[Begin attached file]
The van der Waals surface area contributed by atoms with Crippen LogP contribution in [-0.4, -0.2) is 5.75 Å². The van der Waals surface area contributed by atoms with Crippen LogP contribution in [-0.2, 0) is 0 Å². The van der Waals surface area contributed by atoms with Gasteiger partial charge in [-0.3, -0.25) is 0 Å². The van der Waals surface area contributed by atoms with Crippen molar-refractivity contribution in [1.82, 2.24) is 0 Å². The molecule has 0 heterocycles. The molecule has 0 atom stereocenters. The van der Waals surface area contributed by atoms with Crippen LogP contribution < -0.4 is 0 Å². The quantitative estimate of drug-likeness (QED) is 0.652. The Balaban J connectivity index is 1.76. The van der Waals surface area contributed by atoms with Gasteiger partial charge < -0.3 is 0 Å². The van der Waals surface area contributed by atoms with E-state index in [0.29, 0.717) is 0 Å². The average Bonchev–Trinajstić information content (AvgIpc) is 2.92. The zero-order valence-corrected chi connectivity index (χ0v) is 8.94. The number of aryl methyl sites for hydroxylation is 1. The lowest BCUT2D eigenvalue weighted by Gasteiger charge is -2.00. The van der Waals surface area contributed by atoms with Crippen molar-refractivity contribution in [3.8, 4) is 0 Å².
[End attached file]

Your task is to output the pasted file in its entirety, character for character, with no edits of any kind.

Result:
The van der Waals surface area contributed by atoms with Crippen LogP contribution in [-0.4, -0.2) is 5.75 Å². The van der Waals surface area contributed by atoms with Crippen LogP contribution in [-0.2, 0) is 0 Å². The van der Waals surface area contributed by atoms with Gasteiger partial charge in [-0.3, -0.25) is 0 Å². The van der Waals surface area contributed by atoms with Crippen molar-refractivity contribution in [1.82, 2.24) is 0 Å². The molecule has 0 heterocycles. The molecule has 0 atom stereocenters. The van der Waals surface area contributed by atoms with Crippen LogP contribution < -0.4 is 0 Å². The quantitative estimate of drug-likeness (QED) is 0.652. The Balaban J connectivity index is 1.76. The van der Waals surface area contributed by atoms with Gasteiger partial charge < -0.3 is 0 Å². The van der Waals surface area contributed by atoms with E-state index in [0.29, 0.717) is 0 Å². The average Bonchev–Trinajstić information content (AvgIpc) is 2.92. The zero-order valence-corrected chi connectivity index (χ0v) is 8.94. The number of aryl methyl sites for hydroxylation is 1. The lowest BCUT2D eigenvalue weighted by Gasteiger charge is -2.00. The van der Waals surface area contributed by atoms with Crippen molar-refractivity contribution in [3.8, 4) is 0 Å².